$25 for tea, includes a tour of the house and gardens. May – September. Tea serves 11am-2:30pm Thursday – Monday.

 

James Bay Tea Room (map | 250.382.8282)

The James Bay neighborhood is this nice little peninsula to the southwest of downtown Victoria, and is home to many of Victoria’s romantic and Victorian bed and breakfasts. If you’re staying in one of these B&Bs or just want to tour around this historic neighborhood, make a stop at the James Bay Tea Room any day of the week for afternoon tea service. Choose from two price points–Light Tea is $10.75 and comes with house made tea scones with whipped cream and jam, toasted crumpet sweets, a slice of fruit and your choice of tea or coffee. The full service Daily Tea is $19.50 and comes with all of the above plus finger sandwiches (crustless, of course), a mini quiche and assorted sweets.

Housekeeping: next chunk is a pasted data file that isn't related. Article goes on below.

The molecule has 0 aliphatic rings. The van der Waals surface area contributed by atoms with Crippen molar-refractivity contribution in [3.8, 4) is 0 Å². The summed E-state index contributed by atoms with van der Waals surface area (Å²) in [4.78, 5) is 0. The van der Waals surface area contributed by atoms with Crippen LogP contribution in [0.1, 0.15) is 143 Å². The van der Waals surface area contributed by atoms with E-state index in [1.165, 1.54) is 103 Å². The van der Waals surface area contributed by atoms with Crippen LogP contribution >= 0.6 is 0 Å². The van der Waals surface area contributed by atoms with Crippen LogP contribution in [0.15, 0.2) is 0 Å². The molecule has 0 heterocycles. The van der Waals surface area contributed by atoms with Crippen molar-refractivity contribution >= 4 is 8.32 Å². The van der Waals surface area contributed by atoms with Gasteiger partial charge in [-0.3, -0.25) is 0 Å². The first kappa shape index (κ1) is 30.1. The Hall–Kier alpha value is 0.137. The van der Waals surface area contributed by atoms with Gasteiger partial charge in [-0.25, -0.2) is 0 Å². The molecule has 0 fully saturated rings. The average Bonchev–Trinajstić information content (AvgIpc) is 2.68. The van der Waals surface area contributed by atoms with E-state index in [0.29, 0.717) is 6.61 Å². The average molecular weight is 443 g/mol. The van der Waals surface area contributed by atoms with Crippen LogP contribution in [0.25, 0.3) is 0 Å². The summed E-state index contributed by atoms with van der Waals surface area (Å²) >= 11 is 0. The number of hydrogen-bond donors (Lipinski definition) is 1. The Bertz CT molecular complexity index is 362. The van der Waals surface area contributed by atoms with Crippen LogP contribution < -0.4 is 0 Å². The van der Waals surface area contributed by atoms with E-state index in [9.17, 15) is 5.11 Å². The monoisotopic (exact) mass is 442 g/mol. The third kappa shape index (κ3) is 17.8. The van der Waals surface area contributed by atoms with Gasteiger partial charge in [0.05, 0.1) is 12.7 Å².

The Empress Hotel (map | 250.389.2727)

Do you have disposable income and a chic pair of white gloves? I am short on both at the moment. That’s why I’ve yet to indulge in the world-famous $59 per-person afternoon tea and crumpets at the Empress Hotel. For over 95 years, the majestic lobby of the Empress has played host to England’s most beloved ritual. You’ll snack on signature Empress scones and tea sweets, and sip Empress-blend tea–all on fine china of course. Ladies, don’t forget your fascinator!

BlogLoveSee what high tea at The Empress looks like in beautiful sketches over on Drawn the Road Again.

Want more travel information on Victoria, BC? Check out our Victoria TripFinder.

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{ 4 comments… read them below or add one }